There's also a new type of ticket card in the game. These show a city together with three or four of the surrounding countries. Each potential connection has its own point value. A player retaining this card scores points for the most valuable connection he makes. If he doesn't succeed in making any of the connections, he only loses the lowest point total listed on the card. This not only gives the cards a great deal of flexibility, but it also reduces the risk in keeping them, since the possible penalty is usually pretty low. I wonder if this makes them overly powerful, but I haven't checked to see if the points awarded are lower to make up for all this, so I'll assume that they're still well balanced.


Essentially, the balance with those cards comes from making sure your opponent doesn't get all of them. From playing online, I can say that if you let your opponent pick up all the multi-country cards and actually make the connections, you're hooped! So, drawing lots of tickets is almost compulsory. (The "play all your trains before your opponent realises what you're doing" strategy is not well suited to the Swiss map - though no doubt it can be done if you draw the right cards).
 
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Greg Nichols
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Re: Ticket to Ride: Switzerland - From the PC to Your Table
Larry, excellent job describing the uniqueness of the Swiss map. I've played it several times online and it indeed has a cramped feel that lends players to anxiety by mid-game. While Marklin is also my favorite, I've no doubt this map will come out when I have a 3 player gaming session.
 
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Geeky McGeekface
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chessduffer wrote:
I'm assuming you have the earlier versions of TTR, since Swiss version is not compatible with Marklin.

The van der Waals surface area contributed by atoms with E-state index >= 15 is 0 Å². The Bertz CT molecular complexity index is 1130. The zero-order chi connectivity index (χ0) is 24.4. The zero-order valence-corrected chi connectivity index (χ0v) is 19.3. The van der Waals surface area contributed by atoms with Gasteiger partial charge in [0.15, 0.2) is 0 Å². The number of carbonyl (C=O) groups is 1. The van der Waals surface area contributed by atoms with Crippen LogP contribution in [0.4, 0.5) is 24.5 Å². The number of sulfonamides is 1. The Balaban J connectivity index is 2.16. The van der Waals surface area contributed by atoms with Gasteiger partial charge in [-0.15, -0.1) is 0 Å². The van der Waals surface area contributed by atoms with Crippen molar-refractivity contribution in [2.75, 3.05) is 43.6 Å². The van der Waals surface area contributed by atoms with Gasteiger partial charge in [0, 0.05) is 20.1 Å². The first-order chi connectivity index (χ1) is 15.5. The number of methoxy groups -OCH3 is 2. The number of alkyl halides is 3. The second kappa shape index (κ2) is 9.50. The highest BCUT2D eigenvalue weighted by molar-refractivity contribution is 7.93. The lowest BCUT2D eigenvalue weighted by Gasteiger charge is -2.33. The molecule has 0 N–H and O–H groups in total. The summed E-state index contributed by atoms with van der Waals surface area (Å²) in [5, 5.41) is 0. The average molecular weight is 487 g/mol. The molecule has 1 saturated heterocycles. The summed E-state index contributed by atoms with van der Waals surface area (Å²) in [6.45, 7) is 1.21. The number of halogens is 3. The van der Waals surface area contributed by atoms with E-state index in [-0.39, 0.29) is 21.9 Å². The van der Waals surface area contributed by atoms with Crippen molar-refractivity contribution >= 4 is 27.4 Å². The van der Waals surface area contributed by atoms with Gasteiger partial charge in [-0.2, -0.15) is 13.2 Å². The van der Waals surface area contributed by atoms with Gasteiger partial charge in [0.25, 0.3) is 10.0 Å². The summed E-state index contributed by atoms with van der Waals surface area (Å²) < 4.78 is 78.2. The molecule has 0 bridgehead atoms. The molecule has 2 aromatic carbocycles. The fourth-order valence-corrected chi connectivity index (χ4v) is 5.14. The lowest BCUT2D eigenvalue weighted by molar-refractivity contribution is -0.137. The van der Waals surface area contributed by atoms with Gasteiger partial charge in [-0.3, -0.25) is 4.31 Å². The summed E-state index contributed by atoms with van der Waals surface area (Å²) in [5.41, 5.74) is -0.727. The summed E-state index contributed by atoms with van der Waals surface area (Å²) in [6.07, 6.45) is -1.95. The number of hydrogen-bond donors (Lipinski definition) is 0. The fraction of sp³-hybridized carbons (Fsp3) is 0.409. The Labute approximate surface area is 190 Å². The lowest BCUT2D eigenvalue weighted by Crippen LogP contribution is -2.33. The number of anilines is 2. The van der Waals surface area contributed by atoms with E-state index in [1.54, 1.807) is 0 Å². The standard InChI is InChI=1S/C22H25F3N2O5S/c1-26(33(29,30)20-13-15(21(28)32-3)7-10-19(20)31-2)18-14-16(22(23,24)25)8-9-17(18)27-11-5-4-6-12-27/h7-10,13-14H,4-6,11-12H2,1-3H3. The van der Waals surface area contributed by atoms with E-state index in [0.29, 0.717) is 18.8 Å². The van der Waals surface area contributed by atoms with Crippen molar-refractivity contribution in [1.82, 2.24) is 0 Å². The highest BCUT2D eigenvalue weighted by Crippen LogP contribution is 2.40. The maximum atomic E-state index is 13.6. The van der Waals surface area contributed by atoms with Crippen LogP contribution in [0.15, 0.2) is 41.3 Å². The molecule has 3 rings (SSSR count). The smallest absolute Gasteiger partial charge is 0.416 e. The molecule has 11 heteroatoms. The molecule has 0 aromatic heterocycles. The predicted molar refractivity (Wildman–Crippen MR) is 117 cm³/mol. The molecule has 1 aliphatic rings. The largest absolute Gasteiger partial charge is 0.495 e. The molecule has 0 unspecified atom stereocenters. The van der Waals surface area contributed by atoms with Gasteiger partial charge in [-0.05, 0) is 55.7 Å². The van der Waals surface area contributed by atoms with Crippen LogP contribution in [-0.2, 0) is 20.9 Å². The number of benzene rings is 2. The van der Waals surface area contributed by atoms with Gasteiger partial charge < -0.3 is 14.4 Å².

That's correct, Jonas; the Swiss expansion can be used with the train cards from TtR or TtR: Europe, but not with Marklin. Although I bet you could manage it if you removed some specified cards from the Marklin deck--I imagine the smaller deck size wouldn't be much of an issue. But I think DoW is assuming that almost all the people who own Marklin also own one of the other two games.
 
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Geeky McGeekface
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[q="Rusty567"]Essentially, the balance with those cards comes from making sure your opponent doesn't get all of them. From playing online, I can say that if you let your opponent pick up all the multi-country cards and actually make the connections, you're hooped! So, drawing lots of tickets is almost compulsory.
Thanks, Susan. I'm sure when I start to play the ticket drawing won't prove to be a problem. If opponents start drawing tickets, I can always begin doing so myself. I'll probably also be more aggressive with my drawing once I get more familiar with the map; it looks as if the smaller map size means that you have the chance to fulfill more tickets than in either of the earlier games.
 
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Bruce Jones
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Re: Ticket to Ride: Switzerland - From the PC to Your Table
This was my favorite of the PC maps. Glad to see it will make it to a table near you.
 
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Breno K.
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Re: Ticket to Ride: Switzerland - From the PC to Your Table
Are there stations (like in TtR: Europe) in this version?

I'm guessing it doesn't, since you said things can get pretty nasty (although a 5-player TtR:E can get quite messy in the france-germany region, so much that even the three stations can be of little help).
 
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Thomas Vilfroy
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Re: Ticket to Ride: Switzerland - From the PC to Your Table
No, there is no Stations in this version.

All you get will be the Tickets (45) and the Board and the Rules.

And this map can only support 3 players max.
 
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Bryan Jensen
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I've always loved this version. Would jump on a game whenever one opened up on the TTR website. Nevertheless, I don't love to play such board games online that it was worth buying the PC software just so I could initiate Swiss games of my own. This will definitely be an expansion I'll pick up.